3rd version (Weymann 4-door) – Not long after the Fiacre coupe came a 4-door enclosed body, again probably by Weymann. Rio made this one as No. 54 in their original series, and the same comments as for No. 74 apply.
4th version (Weymann Coupe)– This version went back to a 2-door coupe, but as you can see, the progression of Weymann bodywork was becoming sleeker. Photos of the 1:1 seem to indicate both the black/light color scheme and all black. Ettore reportedly fell asleep at the wheel in this one, crashing it, necessitating a major rebuild. [Wiki seems a bit confused here, saying the prototype was destroyed in 1931, but also says the prototype chassis was rebuilt. What about the 7th chassis that was supposedly crashed about the same time? Did it crash or were parts from it used to rebuild 41111? Any experts know the full story?]
Ixo made the 4th version in their Museum Series as MUS061. A nice casting, but the fenders are plastic so there isn’t much “heft” to it. At least they got the dancing elephant on the radiator, unlike Rio. No engine detail or working features, but the shape and proportions seem very good.
5th version (Coupe Napoleon) – Following Ettore’s little road mishap, he added the 5th and final body, though I’m not quite sure if it was designed in-house or by Henri Binder. Known as the “Coupe Napoleon” this was an elegant limousine in the traditional owners-in-the-dry-chauffuer-in-the-wet design. New fenders gave it a long flowing look befitting the “car of kings”. I’ve seen this version called a 1930, 1931, or 1932 – anyone know for sure? My vote is for 1931, This car, along with 41141 and 41150, were hidden from the Nazis during World War 2 in a brick-up enclosure. Today it resides in the Musée National de l’Automobile de Mulhouse in France.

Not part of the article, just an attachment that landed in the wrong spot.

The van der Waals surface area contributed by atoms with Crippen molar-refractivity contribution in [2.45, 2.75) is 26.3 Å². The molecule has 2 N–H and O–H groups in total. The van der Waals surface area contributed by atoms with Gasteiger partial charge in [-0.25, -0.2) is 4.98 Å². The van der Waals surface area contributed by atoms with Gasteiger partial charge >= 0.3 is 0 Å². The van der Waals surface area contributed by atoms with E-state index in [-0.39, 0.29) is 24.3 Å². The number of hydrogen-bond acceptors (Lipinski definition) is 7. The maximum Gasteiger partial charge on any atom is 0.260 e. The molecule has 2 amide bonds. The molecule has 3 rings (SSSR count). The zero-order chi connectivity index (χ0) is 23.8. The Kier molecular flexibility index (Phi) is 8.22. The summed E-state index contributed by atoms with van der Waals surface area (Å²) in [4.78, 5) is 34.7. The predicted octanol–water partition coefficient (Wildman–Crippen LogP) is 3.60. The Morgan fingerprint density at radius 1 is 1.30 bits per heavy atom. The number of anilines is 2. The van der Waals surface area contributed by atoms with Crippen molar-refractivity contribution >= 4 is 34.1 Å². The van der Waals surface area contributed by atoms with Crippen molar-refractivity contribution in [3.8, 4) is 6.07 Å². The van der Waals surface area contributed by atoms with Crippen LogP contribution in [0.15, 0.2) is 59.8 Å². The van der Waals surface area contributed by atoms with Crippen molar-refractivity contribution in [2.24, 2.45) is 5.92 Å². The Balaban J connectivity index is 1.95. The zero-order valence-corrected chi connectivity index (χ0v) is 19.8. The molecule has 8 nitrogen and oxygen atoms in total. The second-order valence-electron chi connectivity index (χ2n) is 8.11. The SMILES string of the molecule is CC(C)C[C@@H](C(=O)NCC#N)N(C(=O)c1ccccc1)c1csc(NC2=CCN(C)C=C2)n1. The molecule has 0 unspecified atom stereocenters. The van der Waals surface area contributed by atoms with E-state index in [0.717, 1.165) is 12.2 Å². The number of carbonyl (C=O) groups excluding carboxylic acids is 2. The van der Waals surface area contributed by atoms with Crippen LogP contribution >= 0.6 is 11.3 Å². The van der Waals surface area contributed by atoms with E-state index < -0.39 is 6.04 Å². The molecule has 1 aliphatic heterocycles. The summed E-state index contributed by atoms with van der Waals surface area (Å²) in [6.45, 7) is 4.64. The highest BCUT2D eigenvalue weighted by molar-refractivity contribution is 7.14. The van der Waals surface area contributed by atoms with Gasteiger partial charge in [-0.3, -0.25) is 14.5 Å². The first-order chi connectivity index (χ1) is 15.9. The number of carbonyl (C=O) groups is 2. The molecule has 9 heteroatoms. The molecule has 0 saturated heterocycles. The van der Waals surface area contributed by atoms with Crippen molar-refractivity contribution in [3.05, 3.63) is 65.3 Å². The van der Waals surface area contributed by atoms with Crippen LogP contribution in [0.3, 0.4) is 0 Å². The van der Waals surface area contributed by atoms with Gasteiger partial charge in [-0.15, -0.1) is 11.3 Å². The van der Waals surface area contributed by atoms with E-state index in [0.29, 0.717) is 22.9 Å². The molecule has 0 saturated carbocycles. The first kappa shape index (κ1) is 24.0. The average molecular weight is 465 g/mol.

I have two models of this version.
Solido introduced the Coupe Napoleon as their second L’Age d’Or (Golden Age) model in 1964. It has a removeable hood and opening front doors and most versions are all black. The tiny elephant was included in a small glassine envelope inside the box. Mine is considered the second version from about 1967 based on box and other minute variations.
Note that the Solido is all-black, the period photo seems to show no two-tone effects, and that AQ painting from some 40-odd years ago shows an all-black 41100. But today there is blue paint along the hood sides and chauffeur’s doors. Perhaps the Schlumpf brothers did a little sprucing up of the old beast? Anyway, Ixo released MUS053 in 2014 as this version, with some nice passenger compartment jacquard-pattern upholstery included as well. The thin white rings on the tires are confusing me though.
On a final note, the first version by EMC, and this last by Ixo, both have the registration 3293-J4, so the chassis does seem to have remained the same even after Ettore’s wreck.
Stay tuned for Part 2 - the other chassis.
Thank you Harv. This is a wonderful well written post with an interesting variety of models. Sadly, I only have the Rio and Solido versions. That EMC looks great!
Your images of the actual cars really add to this Post.
Great presentation, thanks Harv.
Very nicely done.
Claude (Elegance) did at least 2 as special requests.
Beautifully done sir!